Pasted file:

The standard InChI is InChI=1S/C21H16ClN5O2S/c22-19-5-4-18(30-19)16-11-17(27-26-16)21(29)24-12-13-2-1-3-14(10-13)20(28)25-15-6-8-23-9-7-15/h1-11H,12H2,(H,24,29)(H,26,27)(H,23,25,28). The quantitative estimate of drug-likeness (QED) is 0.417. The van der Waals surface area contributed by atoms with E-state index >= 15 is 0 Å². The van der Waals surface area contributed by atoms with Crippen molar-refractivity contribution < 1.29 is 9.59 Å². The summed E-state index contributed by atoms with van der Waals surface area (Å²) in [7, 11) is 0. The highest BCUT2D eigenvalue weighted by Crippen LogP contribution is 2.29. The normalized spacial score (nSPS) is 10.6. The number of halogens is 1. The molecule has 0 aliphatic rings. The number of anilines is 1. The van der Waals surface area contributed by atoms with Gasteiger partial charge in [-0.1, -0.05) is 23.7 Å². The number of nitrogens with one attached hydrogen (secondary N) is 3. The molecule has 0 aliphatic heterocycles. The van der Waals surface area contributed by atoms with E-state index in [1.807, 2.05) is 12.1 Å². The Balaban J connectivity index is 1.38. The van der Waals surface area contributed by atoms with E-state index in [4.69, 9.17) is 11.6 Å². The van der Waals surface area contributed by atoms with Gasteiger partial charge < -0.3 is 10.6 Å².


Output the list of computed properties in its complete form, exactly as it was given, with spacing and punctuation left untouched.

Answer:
The standard InChI is InChI=1S/C21H16ClN5O2S/c22-19-5-4-18(30-19)16-11-17(27-26-16)21(29)24-12-13-2-1-3-14(10-13)20(28)25-15-6-8-23-9-7-15/h1-11H,12H2,(H,24,29)(H,26,27)(H,23,25,28). The quantitative estimate of drug-likeness (QED) is 0.417. The van der Waals surface area contributed by atoms with E-state index >= 15 is 0 Å². The van der Waals surface area contributed by atoms with Crippen molar-refractivity contribution < 1.29 is 9.59 Å². The summed E-state index contributed by atoms with van der Waals surface area (Å²) in [7, 11) is 0. The highest BCUT2D eigenvalue weighted by Crippen LogP contribution is 2.29. The normalized spacial score (nSPS) is 10.6. The number of halogens is 1. The molecule has 0 aliphatic rings. The number of anilines is 1. The van der Waals surface area contributed by atoms with Gasteiger partial charge in [-0.1, -0.05) is 23.7 Å². The number of nitrogens with one attached hydrogen (secondary N) is 3. The molecule has 0 aliphatic heterocycles. The van der Waals surface area contributed by atoms with E-state index in [1.807, 2.05) is 12.1 Å². The Balaban J connectivity index is 1.38. The van der Waals surface area contributed by atoms with E-state index in [4.69, 9.17) is 11.6 Å². The van der Waals surface area contributed by atoms with Gasteiger partial charge < -0.3 is 10.6 Å².